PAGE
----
(CBS/CNN) — Fifteen states, including Massachusetts, are suing the Bureau of Land Management, its parent agency the Interior Department and Interior Secretary David Bernhardt for opening Alaska’s Coastal Plain up to oil and gas leasing in 2017 in what they say is a violation of environmental laws.
“Defendants’ insufficient environmental review and Record of Decision that opens the entire Coastal Plain to oil and gas leasing and development are unlawful,” the states’ attorneys general wrote in a filing Wednesday.
The move comes after Bernhardt announced plans last month for an oil and gas leasing program in the Arctic National Wildlife Refuge, clearing the way for drilling in the remote Alaskan area, a long controversial issue. Bernhardt said future leases of the federally owned land will make the entire 1.5 million acre Coastal Plain area available.
Interior Department spokesman Conner Swanson told CNN in a statement Wednesday that “this is a congressionally mandated energy development program that leaves ninety-two percent of the refuge completely off-limits to development,” adding: “The lawsuit is politically motivated and meritless, and we will see them in court.”
The 19 million-acre Arctic National Wildlife Refuge had been closed to oil exploration since 1980 due to concerns about the effect it would have on the region’s caribou, polar bears and other animals. But the Trump administration’s 2017 law required the department to hold two lease sales in the refuge by 2024.
The states of Washington, Massachusetts, California, Connecticut, Delaware, Illinois, Maine, Maryland, Michigan, Minnesota, New Jersey, New York, Oregon, Rhode Island and Vermont brought the lawsuit against the bureau on Wednesday.
Ocean warming and acidification wreak havoc on New England's seafood industry.
Rising seas continue to creep up on coastal communities.
Migratory birds will die, harming our billion-dollar birdwatching industry.
To say nothing of the dangerous health impacts on our residents.
— Maura Healey (@MassAGO) September 9, 2020
“Defendants’ actions severely underestimate the avoidable and irreparable damage to vital habitat and pristine waters, imperil wildlife already struggling to thrive in a rapidly changing ecosystem, and increase greenhouse gas emissions at a time when our nation and the world drastically need to reduce emissions to mitigate the most extreme harms of climate change,” they wrote.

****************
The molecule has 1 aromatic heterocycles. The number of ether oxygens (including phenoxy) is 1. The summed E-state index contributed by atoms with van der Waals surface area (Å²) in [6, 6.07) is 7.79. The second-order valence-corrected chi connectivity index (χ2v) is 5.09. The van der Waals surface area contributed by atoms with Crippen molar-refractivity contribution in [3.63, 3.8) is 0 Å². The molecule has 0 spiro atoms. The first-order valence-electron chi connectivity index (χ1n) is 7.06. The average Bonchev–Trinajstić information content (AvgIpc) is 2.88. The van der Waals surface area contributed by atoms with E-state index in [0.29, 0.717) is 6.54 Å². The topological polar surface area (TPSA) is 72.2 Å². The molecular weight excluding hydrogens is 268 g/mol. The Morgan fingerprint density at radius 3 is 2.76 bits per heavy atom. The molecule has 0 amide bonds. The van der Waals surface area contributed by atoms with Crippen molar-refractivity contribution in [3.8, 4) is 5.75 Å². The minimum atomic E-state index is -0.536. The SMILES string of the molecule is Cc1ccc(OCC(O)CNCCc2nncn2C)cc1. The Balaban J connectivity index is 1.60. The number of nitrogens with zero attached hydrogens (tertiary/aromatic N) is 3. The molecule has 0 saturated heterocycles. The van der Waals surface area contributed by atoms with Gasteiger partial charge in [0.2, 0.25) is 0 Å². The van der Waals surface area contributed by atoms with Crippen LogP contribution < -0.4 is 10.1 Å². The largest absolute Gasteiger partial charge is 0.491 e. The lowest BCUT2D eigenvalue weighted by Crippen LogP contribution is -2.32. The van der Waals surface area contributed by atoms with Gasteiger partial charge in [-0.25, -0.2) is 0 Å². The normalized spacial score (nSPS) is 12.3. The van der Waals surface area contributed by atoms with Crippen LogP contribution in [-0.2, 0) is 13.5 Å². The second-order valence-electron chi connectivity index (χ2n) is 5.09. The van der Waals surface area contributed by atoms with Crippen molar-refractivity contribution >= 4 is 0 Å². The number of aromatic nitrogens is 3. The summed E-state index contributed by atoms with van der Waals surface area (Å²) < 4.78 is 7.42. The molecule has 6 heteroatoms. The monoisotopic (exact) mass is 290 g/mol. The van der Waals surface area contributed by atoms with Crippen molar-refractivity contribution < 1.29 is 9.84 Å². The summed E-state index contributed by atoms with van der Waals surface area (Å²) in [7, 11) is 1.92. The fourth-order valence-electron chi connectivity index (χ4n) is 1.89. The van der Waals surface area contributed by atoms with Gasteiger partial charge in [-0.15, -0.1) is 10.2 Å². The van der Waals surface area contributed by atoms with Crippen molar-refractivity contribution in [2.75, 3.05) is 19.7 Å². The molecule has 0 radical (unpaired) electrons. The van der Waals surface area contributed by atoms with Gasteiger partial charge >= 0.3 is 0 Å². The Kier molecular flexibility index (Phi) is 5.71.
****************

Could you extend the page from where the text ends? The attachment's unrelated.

Healey tweeted that Massachusetts will be “hit hard” by more oil and gas drilling in Alaska.
“Ocean warming and acidification wreak havoc on New England’s seafood industry. Rising seas continue to creep up on coastal communities. Migratory birds will die, harming our billion-dollar birdwatching industry. To say nothing of the dangerous health impacts on our residents,” she wrote.
Environmental issues were at the forefront of President Donald Trump’s agenda this week. He emphasized his environmental accomplishments during an appearance in the battleground state of Florida on Tuesday, even as his administration has worked extensively to dismantle key environmental protections. Trump also signed a moratorium on Tuesday extending an offshore drilling ban for Florida’s Gulf Coast, and extended the ban to Florida’s Atlantic Coast as well as the coasts of Georgia and South Carolina.
Over the past three and a half years, the administration has pulled out of the landmark Paris climate accords, rolled back regulations on carbon emission standards for coal-fired power plants, made the largest reduction in the boundaries of protected land in US history and changed Clean Water Act and Endangered Species Act protections.
(© Copyright 2020 CBS Broadcasting Inc. All Rights Reserved. CNN’s Carolina Kelly contributed to this report.)